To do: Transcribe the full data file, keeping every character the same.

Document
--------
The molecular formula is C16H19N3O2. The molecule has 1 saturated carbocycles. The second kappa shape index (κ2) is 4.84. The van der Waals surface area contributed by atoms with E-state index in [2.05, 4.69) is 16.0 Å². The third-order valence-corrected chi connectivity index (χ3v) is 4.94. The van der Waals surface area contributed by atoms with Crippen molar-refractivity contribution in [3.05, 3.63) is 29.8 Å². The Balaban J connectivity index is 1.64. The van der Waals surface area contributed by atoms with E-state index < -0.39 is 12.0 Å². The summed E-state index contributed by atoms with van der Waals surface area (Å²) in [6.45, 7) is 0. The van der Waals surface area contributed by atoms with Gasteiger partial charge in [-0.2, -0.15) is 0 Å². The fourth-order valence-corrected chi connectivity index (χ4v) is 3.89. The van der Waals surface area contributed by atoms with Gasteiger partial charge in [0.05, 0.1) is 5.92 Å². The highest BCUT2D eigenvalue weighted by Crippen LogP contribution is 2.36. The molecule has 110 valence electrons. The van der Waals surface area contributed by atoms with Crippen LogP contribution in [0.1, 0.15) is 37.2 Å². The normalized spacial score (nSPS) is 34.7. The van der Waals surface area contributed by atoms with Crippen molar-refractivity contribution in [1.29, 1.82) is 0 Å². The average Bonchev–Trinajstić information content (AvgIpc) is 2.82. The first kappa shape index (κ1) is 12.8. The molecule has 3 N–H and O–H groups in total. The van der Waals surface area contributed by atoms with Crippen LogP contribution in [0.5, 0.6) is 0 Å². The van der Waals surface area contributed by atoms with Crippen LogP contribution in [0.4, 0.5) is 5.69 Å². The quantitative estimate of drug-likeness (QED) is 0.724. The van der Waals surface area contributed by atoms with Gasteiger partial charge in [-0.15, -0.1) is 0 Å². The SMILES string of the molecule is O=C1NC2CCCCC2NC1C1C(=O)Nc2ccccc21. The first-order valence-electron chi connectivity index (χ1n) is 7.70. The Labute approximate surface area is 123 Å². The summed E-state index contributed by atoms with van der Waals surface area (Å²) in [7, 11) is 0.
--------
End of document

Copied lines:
The molecular formula is C16H19N3O2. The molecule has 1 saturated carbocycles. The second kappa shape index (κ2) is 4.84. The van der Waals surface area contributed by atoms with E-state index in [2.05, 4.69) is 16.0 Å². The third-order valence-corrected chi connectivity index (χ3v) is 4.94. The van der Waals surface area contributed by atoms with Crippen molar-refractivity contribution in [3.05, 3.63) is 29.8 Å². The Balaban J connectivity index is 1.64. The van der Waals surface area contributed by atoms with E-state index < -0.39 is 12.0 Å². The summed E-state index contributed by atoms with van der Waals surface area (Å²) in [6.45, 7) is 0. The van der Waals surface area contributed by atoms with Gasteiger partial charge in [-0.2, -0.15) is 0 Å². The fourth-order valence-corrected chi connectivity index (χ4v) is 3.89. The van der Waals surface area contributed by atoms with Gasteiger partial charge in [0.05, 0.1) is 5.92 Å². The highest BCUT2D eigenvalue weighted by Crippen LogP contribution is 2.36. The molecule has 110 valence electrons. The van der Waals surface area contributed by atoms with Crippen LogP contribution in [0.1, 0.15) is 37.2 Å². The normalized spacial score (nSPS) is 34.7. The van der Waals surface area contributed by atoms with Crippen molar-refractivity contribution in [1.29, 1.82) is 0 Å². The average Bonchev–Trinajstić information content (AvgIpc) is 2.82. The first kappa shape index (κ1) is 12.8. The molecule has 3 N–H and O–H groups in total. The van der Waals surface area contributed by atoms with Crippen LogP contribution in [0.5, 0.6) is 0 Å². The van der Waals surface area contributed by atoms with Crippen LogP contribution in [0.4, 0.5) is 5.69 Å². The quantitative estimate of drug-likeness (QED) is 0.724. The van der Waals surface area contributed by atoms with Gasteiger partial charge in [-0.15, -0.1) is 0 Å². The SMILES string of the molecule is O=C1NC2CCCCC2NC1C1C(=O)Nc2ccccc21. The first-order valence-electron chi connectivity index (χ1n) is 7.70. The Labute approximate surface area is 123 Å². The summed E-state index contributed by atoms with van der Waals surface area (Å²) in [7, 11) is 0.